I always loved this scripture from Proverbs 31:26:
“She opens her mouth in skillful and Godly wisdom, and on her tongue is the law of kindness (giving counsel and instruction).”
Of course James 3:8 portrays the tongue as “an unruly evil, full of deadly poison.” I think I know where that poison comes from—an arrogant heart fixed on achieving and on distinguishing itself. Where does that grinding desire to be noticed come from?
In my case, I know it comes from a fear of being abandoned and forgotten, a fear of emptiness and nothingness. I have been fighting that fear all these years with my own personal power and initiative, trusting in my own abilities and certain that I can count on no one but myself. It always seems to require some sort of setback, injury or loss for me to realize that not only is God really there in a huge, undeniable way—unwavering, passionate, and eternally present, but that he has surrounded me with people who can be relied upon to care deeply for me and to watch out for me as well.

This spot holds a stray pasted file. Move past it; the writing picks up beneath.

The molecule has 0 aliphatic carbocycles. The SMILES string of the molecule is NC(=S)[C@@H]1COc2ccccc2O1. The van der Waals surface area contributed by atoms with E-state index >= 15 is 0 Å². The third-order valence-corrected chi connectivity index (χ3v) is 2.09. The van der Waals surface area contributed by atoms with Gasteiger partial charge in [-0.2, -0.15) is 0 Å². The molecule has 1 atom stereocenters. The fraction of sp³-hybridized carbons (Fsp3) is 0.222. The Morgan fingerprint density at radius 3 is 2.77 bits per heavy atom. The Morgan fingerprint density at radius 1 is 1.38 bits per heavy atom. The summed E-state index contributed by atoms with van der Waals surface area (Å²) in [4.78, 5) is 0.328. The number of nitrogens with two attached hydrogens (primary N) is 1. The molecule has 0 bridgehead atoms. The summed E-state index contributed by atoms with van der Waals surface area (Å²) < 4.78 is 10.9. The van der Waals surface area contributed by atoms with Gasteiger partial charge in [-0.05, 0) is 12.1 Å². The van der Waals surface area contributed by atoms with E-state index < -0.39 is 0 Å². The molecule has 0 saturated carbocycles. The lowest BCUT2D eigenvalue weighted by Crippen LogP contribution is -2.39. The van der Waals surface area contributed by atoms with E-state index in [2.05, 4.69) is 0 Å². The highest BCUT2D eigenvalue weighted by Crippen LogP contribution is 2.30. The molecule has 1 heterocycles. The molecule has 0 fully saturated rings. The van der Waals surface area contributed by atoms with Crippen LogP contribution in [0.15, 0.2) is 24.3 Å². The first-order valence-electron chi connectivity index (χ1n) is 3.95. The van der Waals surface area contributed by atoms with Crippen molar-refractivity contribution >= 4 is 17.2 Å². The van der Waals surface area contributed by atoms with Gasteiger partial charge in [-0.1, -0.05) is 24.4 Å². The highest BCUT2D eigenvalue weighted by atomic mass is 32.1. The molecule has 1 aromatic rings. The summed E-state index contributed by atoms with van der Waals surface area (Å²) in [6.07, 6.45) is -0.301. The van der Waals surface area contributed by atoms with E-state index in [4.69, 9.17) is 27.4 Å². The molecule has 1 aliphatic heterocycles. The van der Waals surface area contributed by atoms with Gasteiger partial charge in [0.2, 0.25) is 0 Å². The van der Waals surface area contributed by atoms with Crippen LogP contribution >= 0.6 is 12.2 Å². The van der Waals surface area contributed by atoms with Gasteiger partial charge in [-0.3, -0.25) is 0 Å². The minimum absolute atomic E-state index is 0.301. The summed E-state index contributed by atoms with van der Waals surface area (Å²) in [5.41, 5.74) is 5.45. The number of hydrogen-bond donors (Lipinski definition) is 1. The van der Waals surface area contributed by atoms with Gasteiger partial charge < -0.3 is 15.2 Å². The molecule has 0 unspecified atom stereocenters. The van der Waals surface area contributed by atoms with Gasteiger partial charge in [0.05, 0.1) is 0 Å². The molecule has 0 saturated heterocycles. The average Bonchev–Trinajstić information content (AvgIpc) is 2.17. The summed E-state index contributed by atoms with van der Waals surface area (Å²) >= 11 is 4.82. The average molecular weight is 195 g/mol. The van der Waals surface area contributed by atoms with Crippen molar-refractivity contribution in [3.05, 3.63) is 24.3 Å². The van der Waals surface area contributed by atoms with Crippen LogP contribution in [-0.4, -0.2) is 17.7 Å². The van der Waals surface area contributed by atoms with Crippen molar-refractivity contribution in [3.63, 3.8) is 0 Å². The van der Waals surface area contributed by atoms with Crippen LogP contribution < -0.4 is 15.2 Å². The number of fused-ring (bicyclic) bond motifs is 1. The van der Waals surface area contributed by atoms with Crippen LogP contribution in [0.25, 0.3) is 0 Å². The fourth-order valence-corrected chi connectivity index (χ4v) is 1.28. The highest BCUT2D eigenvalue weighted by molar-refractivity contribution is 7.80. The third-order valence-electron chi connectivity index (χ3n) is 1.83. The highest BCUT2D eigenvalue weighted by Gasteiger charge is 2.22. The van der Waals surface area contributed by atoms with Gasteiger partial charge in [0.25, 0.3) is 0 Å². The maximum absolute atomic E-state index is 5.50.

So it just stands to reason that trusting in God = laying that aggressive arrogance to rest = greater wisdom, kindness, and peace toward myself = a tongue transformed by the law of kindness.
That process is worthy of an eternal string of daily commitments! What if I could take that focus and apply it to all my days, for the rest of my life? It was like the anti-initiative, like taking my usual approach and standing it on its head.
The poison must come out from the deep recesses of the heart. He loves us too much to let it fester in there forever. I was bitten by the snakes of pride and fear, and I have been guarding my little reservoir of venom from him. Did I really think he would overlook it and say “good enough, my faithful servant”?
Being sick or hurt or in grief, I realized, was a portal into the heavenly operating room. It was a chance to open my heart to the great surgeon and entrust myself to his hands. Each day since, even the busiest and most frustrating, has been touched by this realization. I’ve heard it said that people can’t change (or they won’t change), but doesn’t each brush with illness or loss or heart-stopping joy change us, after all?